Most know me as artist, writer, adventurer, but I love to ride my competition bike. It’s a cross-country bike style called a Specialized Epic Comp. I put 15 miles on it almost every morning riding up into the Andes Mountains. My favorite route is to follow Via Soldados as I trace the path of the Río Yanuncay, upstream, in its natural valley. I fly when I ride as this provides my morning cardio workout. Half the time I ride the route, I complete it in an hour flat. It is steep going up and steep coming out and I let my blue rocket unwind the hills touching 40 miles per hour on the descent.
So, now you know how I like to get my exercise. And, because of where I ride and my personality, I know many people along my route. Exchanging morning greetings is standard. I’ve got some indiginista friends who like me to slap hands ”high-five” style as I come rolling by. Lucky for me, they live in steeper areas where my bike and I are moving slower on the ascent because they really like to give my hand a good whack. I swear they’re going to crash me but I love the interaction and so do they.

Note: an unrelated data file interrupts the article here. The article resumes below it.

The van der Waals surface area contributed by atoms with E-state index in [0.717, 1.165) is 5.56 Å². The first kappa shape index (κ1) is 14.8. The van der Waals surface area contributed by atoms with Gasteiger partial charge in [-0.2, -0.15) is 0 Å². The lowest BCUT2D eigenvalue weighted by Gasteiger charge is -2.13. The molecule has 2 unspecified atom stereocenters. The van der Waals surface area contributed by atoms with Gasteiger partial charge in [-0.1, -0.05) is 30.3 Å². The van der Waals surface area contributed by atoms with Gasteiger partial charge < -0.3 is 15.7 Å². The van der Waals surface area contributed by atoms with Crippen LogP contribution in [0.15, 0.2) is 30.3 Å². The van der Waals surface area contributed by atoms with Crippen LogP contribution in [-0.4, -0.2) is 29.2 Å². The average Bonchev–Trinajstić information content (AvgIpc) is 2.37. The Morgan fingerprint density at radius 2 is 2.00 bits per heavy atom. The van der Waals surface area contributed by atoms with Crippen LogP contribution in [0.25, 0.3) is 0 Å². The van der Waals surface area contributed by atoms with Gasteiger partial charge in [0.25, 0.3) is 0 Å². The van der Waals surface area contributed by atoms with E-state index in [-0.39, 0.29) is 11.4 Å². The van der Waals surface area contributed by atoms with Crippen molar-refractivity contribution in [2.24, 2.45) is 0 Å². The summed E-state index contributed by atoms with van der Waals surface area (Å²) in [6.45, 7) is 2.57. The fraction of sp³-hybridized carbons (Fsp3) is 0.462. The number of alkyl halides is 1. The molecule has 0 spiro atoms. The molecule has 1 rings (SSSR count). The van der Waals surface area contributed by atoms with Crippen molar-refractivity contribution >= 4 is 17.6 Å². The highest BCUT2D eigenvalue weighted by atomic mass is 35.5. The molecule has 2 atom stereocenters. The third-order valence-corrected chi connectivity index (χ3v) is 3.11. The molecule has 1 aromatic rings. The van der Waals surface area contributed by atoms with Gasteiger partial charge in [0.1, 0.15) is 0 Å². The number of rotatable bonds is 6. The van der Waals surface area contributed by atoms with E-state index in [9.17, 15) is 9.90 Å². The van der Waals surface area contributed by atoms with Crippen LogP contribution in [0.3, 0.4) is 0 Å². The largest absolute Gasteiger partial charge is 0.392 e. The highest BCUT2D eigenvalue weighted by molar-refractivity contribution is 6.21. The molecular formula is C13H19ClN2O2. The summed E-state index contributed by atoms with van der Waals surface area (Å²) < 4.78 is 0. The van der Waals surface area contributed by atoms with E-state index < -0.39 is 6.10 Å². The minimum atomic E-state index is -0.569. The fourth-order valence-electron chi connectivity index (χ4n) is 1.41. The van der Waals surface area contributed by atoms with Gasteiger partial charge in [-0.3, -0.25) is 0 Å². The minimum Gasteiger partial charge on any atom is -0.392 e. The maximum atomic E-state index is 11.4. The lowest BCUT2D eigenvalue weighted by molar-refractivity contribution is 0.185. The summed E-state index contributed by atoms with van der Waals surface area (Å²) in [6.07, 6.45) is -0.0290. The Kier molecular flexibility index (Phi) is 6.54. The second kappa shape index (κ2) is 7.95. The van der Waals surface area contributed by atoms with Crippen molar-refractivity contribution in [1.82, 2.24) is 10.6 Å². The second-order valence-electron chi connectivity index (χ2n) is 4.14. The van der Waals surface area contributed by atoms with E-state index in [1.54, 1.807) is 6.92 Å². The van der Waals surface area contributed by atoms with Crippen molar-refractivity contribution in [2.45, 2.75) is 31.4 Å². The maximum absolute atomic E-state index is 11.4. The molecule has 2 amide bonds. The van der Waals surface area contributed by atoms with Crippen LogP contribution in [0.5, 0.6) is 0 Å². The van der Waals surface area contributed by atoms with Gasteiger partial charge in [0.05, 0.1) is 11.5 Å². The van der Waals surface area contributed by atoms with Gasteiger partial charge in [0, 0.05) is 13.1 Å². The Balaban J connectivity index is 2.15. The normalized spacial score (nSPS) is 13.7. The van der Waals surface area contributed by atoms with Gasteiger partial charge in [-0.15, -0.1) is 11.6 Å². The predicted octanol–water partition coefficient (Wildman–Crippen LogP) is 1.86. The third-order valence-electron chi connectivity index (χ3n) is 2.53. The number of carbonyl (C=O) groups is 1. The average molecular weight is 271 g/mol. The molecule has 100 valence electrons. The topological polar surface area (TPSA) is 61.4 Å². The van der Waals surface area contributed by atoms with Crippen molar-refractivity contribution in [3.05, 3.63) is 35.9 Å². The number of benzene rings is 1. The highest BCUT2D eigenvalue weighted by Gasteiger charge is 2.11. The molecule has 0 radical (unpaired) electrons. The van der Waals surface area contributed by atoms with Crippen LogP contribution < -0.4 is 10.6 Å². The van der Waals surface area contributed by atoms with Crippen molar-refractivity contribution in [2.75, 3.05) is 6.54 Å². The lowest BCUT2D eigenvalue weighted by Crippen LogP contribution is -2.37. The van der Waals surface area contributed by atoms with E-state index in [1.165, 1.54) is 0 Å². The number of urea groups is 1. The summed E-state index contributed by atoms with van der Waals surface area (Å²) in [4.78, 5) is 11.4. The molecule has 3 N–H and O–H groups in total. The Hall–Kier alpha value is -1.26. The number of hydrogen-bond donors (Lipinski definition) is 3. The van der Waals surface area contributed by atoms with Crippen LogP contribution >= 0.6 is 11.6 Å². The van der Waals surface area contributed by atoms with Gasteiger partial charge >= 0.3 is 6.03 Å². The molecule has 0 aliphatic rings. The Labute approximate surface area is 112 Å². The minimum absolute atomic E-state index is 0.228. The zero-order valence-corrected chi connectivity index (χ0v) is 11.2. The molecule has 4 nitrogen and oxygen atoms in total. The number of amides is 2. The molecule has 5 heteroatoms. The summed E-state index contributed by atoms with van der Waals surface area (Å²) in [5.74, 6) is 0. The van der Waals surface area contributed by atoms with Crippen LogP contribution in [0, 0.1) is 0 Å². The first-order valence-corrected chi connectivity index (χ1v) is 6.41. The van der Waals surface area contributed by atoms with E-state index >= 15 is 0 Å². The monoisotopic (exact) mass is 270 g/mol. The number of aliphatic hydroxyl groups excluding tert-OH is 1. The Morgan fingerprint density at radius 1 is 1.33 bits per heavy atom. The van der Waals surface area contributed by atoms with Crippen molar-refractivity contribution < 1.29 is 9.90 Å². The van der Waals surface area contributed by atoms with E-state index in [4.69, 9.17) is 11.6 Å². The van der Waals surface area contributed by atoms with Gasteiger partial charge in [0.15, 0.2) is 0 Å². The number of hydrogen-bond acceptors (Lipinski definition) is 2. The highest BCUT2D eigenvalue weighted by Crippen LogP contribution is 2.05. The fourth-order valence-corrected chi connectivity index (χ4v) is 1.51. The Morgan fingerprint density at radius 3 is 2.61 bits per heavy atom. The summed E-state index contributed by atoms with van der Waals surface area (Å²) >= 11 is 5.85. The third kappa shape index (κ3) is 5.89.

Well, yesterday morning when I was high-balling it out of the mountains, I came upon three nurses. I race against my own times in the morning and I have a small computer on my bike that keeps up with my performance. Friends, I’m a pretty serious guy about most things so I do not stop to chit chat when making stopwatch times. But this was a little different. The nurses had shots, pens and clipboards. They were young and cute and waving. I shifted my butt off my bikes seat and back placing most weight on the rear axle as I slammed into the brakes for a showy stop.
The nurses smiled at me as they were giving shots to some other women who were weaving baskets. One of them asked me immediately if I would like a flu shot. She explained they were with the municipality and giving free flu shots to the people who inhabit the countryside. I announced with sorrow and deep regret that I was a resident of San Joaquin but that the people of El Campo were my friends and confidants and that I spent much time there. Well, they smiled and laughed and said they would love to vaccinate me. So, as I gave my name and age to a woman, another administered the shot. It was a painless, kind gesture they provided, a great experience with our interaction.
So, here’s my take-away from today. Stay in good physical health, you can do it. I’m in my mid-sixties and it’s not tough. Stay in good mental health too. Practice your Spanish. Know your neighbors and community, interact with them. Get some sun on your head, greet everyone you see. And, remember to get your flu shot and stay healthy this Holiday Season!